I’ve always been a people pleaser, and it is in my nature to want to be liked. I don’t know if that is good or bad, but it is who I am.
I think there are a lot of us out there in education– the teachers that want to be liked by students, parents, administrators, and colleagues. Sometimes this can be contrary to what the job entails such as student and parent relationships. It’s just not possible to be liked by everyone and be seen as the leader of your class.
And sometimes you just have to deal with those that are not so nice themselves. Quite honestly, it can be a blow to your confidence and self-worth.
So today we will talk about how to deal with challenging administrators, aloof colleagues, and some just plain mean girls (or boys).
Most of you know I’ve been in this business for a very long time and every few years I come face to face with a 'bonafide ‘mean girl’ and I’m not referring to the...
I recently spent the weekend with my three best girlfriends in the world! Like all good girls’ weekends, each morning we chat over coffee about all things from world peace to the new wrinkle repair products we’ve discovered.
Inevitably we start chatting about retirement planning as we dream of a new footloose and fancy free lifestyle.
One of my girls, who is also a teacher of 20 plus years, mentions that she needs to find units to move up the pay scale. I’m thinking, “What?! Now?! You’re three years away from retirement! What happened?” Knowing me, I said it out loud and with far more passion than I would recommend.
But the conversation got me thinking about how new teachers, early in their career, make this same mistake because it’s not talked about enough.
So today, we are looking at how to maximize your earning potential while in the classroom and beyond.
The pandemic rages on as educators everywhere fear for the COVID slide expected in literacy rates when we return to traditional schooling. This is a valid fear, for sure, but it is not something we should be waiting on before we develop a plan. There is an option for schools and districts everywhere that is right under our noses and doesn’t involve pushy publishers or expensive experts. What is this magic pill, you ask? The answer lies within the hearts, hands, and minds of our beloved paraeducators.
Paraeducators are too often the unsung heroes of education. They work, oftentimes, out of the kindness of their hearts for very little pay and recognition. We see them in so many capacities within our schools: special education aide, one-on-one support, push in classroom para, assistant kindergarten teachers, after school tutors, yard duty or cafeteria supervisors. There are those that have been given small groups of students...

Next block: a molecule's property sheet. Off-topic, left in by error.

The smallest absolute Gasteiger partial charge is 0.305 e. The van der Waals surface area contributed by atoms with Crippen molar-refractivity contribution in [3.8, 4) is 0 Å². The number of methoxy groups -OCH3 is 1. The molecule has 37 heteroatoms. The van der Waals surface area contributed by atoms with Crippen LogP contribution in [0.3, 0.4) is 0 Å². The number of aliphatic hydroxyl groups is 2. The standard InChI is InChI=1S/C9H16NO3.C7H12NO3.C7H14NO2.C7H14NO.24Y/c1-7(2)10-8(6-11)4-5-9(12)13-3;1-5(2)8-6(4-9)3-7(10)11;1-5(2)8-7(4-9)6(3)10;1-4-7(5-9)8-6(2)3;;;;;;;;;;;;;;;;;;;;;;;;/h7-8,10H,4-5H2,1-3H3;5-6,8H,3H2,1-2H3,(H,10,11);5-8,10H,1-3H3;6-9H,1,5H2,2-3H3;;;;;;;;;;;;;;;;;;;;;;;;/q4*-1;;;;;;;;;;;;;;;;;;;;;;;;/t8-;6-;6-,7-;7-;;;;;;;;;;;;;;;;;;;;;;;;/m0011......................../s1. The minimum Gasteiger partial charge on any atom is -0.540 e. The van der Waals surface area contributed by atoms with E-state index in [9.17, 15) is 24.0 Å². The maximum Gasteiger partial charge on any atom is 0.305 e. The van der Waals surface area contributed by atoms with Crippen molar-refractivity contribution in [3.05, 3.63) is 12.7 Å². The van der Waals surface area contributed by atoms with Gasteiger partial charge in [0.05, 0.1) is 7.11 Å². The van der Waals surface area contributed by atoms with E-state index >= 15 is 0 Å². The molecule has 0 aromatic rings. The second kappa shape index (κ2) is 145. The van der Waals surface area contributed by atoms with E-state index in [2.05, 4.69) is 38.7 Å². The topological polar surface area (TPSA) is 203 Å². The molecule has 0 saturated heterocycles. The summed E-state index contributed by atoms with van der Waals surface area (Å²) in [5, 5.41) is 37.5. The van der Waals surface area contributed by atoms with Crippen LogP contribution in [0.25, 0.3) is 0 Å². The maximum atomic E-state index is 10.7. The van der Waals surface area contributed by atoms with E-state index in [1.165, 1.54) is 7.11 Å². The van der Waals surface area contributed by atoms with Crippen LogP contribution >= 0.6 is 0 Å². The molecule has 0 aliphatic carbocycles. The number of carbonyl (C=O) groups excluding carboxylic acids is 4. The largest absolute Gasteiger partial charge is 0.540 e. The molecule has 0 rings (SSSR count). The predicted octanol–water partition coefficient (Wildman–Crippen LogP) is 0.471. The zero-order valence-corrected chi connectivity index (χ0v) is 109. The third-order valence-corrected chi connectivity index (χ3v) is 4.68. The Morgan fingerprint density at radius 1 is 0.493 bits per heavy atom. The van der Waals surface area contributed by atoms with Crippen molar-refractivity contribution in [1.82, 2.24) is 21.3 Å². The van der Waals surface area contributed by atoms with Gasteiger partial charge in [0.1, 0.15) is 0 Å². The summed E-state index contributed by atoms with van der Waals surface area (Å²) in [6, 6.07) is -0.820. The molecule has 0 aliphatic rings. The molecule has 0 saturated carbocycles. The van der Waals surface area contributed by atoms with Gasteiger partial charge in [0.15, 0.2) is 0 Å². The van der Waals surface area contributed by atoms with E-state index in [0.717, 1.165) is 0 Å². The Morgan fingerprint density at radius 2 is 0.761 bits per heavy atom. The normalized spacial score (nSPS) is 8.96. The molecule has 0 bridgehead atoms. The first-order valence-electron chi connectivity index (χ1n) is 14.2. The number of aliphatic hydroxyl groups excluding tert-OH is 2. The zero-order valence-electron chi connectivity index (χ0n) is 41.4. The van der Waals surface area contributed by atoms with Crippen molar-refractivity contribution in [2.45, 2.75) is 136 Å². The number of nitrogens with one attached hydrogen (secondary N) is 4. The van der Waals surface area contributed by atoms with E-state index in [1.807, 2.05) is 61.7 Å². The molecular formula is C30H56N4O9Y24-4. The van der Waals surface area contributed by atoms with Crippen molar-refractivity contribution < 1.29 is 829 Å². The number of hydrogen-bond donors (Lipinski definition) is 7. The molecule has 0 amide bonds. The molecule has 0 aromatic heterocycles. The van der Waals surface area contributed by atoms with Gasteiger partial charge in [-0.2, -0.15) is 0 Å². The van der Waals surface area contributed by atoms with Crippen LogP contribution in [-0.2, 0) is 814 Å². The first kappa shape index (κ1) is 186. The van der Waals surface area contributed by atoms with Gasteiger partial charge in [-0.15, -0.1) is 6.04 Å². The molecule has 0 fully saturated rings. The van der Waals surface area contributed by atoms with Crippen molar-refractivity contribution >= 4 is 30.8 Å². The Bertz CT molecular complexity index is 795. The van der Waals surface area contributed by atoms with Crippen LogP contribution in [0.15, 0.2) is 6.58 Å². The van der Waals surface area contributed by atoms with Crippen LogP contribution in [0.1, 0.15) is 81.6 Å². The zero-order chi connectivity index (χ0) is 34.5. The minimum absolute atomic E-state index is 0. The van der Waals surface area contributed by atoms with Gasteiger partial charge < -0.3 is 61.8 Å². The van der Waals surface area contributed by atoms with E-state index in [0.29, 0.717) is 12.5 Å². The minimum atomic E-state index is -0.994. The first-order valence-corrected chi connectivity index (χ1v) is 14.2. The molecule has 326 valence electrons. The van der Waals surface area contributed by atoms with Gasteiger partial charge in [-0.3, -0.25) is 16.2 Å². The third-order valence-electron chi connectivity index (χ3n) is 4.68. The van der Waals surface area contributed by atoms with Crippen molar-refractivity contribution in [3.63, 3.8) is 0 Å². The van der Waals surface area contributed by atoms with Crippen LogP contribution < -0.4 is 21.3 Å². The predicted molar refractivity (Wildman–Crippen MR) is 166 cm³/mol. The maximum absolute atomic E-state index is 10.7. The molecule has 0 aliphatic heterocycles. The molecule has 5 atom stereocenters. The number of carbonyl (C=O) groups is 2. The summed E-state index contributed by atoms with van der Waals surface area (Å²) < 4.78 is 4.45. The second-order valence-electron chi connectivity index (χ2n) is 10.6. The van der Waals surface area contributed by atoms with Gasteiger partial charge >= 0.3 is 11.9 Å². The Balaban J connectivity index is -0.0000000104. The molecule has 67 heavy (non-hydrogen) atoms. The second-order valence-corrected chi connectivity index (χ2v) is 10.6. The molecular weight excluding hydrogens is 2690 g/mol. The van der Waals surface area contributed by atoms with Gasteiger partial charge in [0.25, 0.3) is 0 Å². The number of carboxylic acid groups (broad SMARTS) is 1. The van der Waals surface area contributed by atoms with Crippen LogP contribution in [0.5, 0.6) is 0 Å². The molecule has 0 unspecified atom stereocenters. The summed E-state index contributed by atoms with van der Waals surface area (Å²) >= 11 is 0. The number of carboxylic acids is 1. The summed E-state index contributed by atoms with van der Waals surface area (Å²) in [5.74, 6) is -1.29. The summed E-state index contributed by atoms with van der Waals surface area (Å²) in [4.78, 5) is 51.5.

Your hands start to sweat, your heart is beating out of your chest, you're having trouble breathing, and your mind is racing.... sound familiar? Test anxiety is a REAL thing, and it can be REALLY scary! Most importantly, it can affect your performance on some very high stakes tests. Knowing that the stakes are so high can only compound problems and create a vicious cycle of stress, anxiety, and complete overwhelm.
You've heard a few of the common ways to handle your test anxiety: deep breathing, positive affirmations, positive imagery, exercise, adequate sleep, eating right. All of these are very important, I agree, but they miss the reason that test anxiety exists in the first place. It typically comes from the feeling that you will fail. This fear breeds a sense of overwhelm that can be down right impossible to stop. It can even trigger panic attacks! These are not fun! Believe me... been there, done that.
I get it... the frustration of yet again another hoop you have to jump through to finally get into the classroom. You are tired! You have taken all your courses, passed all the other testing requirements, and now you are looking down the barrel of the RICA. Why is becoming a teacher this hard?
You may have long dreamt about the beautiful children you will teach, the fun activities and lessons you will create, and the Pinterest perfect classroom you will show off. Why do you even have to take this stupid test? You are meant to be a teacher! A test cannot truly measure your worth as an educator, right?
Well, yes... but a bit of a no, too. Hear me out.
Reading is the single most important skill you will teach at the elementary level. It is the foundation and the building blocks to all other learning. It shapes a student's desire to learn, their self-esteem, and their willingness to take academic risks. In fact, proficient...
Hey there, friend!
So your results came back, and you didn't pass. ARGHHH!!! What do you do now? It's time to REGROUP.
Many factors go into creating the right combination of scores within the Multiple Choice and Constructed Responses. And yes, the content is super difficult to master, but master it your will!
First, it's time for some tough love here. You may not like it, but you need to hear it. The responsibility lies with you. You are in the driver's seat. You control how you prepare and what you choose to do.
That being said, there are certainly steps you should take and resources you should use to help you prepare. But how you use those resources is completely up to you! I always find it interesting when someone asks me, "If I enroll in your course, do you guarantee that I will pass?" I absolutely cannot guarantee a pass. I wish I could! But how you use what I create is - you guessed...